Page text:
Cleage will perform at Cates tonight at 8. A donation of $5 is suggested. For information, call 202-363-2600. FROM THE LAND OF DIXIELAND Dixieland jazz and Cajun music are both Louisiana-born. Both are knee-slapping and joyous. And both are steeped in family tradition.

Doc Paulin's Dixieland Jazz Band has been playing the rollicking, horn-hootin' music that's synonymous with New Orleans for more than 60 years. It's festive and fun, a carnival of clarinets and brass played by Paulin and five of his sons. Just listen to their version of "When the Saints Go Marching In." It'll make you boogie whether you're at a concert in New Orleans's famed Preservation Hall or in a funeral procession winding down a French Quarter back street. A mixture of African and Caribbean rhythms polished by smooth, down-home Southern warmth, Dixieland jazz is pure elation.

Cajun music, on the other hand, comes straight out of the bayous. "A combination of waltz and two-step," says Lawrence Ardoin, it's filled with sing-song accordion playing and seesaw fiddling. Unlike zydeco, a popular bluesy bayou sound, Cajun is more folksy. "Cajun has a longer stroke," explains Ardoin. "Zydeco has a shorter, bopping beat -- something you can go out and swing out to instead of holding hands and doing the two-step."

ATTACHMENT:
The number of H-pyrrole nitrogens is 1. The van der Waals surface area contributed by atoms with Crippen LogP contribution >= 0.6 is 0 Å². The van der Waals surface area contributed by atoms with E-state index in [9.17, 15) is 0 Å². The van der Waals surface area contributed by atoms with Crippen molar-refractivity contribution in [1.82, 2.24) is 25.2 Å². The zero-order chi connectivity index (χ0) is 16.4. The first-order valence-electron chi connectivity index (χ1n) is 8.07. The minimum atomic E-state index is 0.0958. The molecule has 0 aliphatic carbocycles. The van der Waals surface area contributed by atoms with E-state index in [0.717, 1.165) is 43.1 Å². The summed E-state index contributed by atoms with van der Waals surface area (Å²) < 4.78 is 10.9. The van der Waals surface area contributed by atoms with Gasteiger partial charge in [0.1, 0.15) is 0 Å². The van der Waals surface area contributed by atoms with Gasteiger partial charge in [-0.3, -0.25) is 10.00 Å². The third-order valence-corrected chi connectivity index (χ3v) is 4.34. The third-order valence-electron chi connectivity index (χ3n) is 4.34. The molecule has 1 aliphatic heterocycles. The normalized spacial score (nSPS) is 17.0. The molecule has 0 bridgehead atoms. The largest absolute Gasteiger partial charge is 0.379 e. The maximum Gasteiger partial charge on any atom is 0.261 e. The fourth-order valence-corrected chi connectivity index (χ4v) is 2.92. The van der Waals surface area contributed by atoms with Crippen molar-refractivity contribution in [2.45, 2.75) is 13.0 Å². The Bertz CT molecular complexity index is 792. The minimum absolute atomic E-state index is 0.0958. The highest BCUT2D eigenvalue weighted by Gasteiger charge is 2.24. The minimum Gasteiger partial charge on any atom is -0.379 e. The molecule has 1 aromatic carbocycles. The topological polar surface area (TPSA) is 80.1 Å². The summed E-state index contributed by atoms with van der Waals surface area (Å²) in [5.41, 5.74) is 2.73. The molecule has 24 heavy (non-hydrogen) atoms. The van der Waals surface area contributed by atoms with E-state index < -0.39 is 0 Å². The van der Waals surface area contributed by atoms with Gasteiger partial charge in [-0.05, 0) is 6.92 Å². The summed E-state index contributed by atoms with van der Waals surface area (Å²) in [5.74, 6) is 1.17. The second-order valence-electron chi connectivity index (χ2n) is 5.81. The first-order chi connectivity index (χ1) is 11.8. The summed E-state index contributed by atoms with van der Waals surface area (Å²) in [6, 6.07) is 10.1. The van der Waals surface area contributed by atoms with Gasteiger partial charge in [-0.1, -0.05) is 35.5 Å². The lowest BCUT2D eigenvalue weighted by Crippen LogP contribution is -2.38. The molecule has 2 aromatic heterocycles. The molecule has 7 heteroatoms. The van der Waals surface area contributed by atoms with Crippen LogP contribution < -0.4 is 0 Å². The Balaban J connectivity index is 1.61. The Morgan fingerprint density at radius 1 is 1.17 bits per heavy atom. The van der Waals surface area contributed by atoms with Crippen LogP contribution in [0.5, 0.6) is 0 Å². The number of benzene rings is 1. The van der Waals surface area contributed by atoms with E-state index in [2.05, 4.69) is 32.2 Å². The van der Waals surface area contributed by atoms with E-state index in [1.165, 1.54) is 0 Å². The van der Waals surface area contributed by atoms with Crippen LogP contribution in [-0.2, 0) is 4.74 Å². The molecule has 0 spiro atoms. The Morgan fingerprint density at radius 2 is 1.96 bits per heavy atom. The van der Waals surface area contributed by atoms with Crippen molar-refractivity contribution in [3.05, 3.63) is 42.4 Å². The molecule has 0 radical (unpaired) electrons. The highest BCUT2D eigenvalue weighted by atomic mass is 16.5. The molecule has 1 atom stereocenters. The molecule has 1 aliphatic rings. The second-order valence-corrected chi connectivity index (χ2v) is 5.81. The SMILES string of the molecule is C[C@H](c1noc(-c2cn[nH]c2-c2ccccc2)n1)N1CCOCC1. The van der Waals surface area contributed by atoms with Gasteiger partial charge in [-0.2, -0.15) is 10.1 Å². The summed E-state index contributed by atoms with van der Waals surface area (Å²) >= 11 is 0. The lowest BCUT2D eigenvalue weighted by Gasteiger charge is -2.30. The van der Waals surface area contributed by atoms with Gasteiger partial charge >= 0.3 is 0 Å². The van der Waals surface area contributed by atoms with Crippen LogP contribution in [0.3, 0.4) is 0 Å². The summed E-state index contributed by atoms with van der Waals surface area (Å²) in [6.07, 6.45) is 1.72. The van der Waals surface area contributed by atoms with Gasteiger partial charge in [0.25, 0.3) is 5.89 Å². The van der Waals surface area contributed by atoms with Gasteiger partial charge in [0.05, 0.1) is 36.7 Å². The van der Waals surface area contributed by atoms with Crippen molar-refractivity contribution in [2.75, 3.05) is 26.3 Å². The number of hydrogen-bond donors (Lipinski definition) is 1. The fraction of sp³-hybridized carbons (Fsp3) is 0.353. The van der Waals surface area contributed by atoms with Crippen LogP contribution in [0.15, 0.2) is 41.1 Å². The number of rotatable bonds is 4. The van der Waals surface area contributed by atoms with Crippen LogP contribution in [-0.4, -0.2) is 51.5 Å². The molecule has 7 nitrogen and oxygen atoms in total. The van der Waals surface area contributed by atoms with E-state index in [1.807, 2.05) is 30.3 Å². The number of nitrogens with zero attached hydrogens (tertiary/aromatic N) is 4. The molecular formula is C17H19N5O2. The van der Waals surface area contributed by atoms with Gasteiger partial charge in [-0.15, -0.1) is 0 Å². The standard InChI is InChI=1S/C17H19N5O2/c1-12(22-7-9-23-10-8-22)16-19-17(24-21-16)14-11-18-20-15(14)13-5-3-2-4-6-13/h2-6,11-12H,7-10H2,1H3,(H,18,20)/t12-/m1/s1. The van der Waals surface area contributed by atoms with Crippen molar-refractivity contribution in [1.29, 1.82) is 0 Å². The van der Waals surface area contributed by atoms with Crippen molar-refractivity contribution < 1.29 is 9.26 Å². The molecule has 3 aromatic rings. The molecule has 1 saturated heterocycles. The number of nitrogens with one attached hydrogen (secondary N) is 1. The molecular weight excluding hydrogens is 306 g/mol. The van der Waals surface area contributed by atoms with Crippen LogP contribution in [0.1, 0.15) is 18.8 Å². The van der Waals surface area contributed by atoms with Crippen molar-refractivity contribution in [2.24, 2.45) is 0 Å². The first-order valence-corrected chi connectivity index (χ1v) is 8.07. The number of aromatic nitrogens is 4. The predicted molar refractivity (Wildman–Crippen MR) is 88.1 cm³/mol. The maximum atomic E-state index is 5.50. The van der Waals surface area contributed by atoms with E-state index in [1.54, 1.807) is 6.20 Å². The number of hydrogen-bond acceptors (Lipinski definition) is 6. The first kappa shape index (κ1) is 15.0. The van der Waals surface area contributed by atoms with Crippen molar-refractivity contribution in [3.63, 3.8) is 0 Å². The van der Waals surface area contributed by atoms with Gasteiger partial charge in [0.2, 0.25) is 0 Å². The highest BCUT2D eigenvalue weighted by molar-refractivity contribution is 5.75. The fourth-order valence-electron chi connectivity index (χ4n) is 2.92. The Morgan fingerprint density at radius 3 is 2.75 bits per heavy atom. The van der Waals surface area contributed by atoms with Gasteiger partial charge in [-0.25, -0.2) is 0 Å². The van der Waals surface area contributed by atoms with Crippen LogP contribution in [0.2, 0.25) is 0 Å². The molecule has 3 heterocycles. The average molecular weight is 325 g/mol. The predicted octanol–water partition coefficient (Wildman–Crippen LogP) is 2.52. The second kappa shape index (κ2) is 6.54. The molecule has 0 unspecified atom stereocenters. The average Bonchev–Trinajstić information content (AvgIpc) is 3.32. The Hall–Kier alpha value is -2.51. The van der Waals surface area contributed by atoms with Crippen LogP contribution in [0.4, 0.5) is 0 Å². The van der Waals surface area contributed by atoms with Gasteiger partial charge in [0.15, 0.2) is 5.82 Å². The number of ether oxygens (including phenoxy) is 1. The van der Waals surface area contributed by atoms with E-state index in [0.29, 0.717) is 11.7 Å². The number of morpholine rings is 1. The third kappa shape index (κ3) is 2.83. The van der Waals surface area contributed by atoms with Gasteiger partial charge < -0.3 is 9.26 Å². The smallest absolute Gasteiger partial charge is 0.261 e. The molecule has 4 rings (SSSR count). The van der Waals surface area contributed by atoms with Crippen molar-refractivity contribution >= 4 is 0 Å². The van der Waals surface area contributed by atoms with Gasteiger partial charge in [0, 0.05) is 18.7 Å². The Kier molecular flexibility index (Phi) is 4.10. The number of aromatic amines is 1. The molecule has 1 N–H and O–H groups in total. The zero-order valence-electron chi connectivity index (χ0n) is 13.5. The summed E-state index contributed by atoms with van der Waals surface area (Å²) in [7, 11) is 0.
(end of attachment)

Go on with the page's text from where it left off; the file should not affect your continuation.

The Ardoins have been known for decades as the first family of Cajun music: Lawrence's great uncle Amede is considered to be the originator, and his father, Bois Sec Ardoin, "refined it." The basis is the accordion, which nearly everyone in the family has played at one time or another.

Ardoin remembers that his childhood home was always a meeting place for musicians. "Sometimes they'd come just to see him play," he says of his father, his Cajun accent mossy and muffled. "Sometimes they'd come with fiddle and accordion. People on the road. People from other towns. Everybody wanted to come play with Bois Sec." One of those folks was legendary fiddle player Canray Fontenot. In 1948, the two formed the Duralde Ramblers and played dance halls in southwestern Louisiana. More than 30 years later, they're still performing together, both honored by the National Endowment for the Arts for making significant contributions to Louisiana's musical heritage.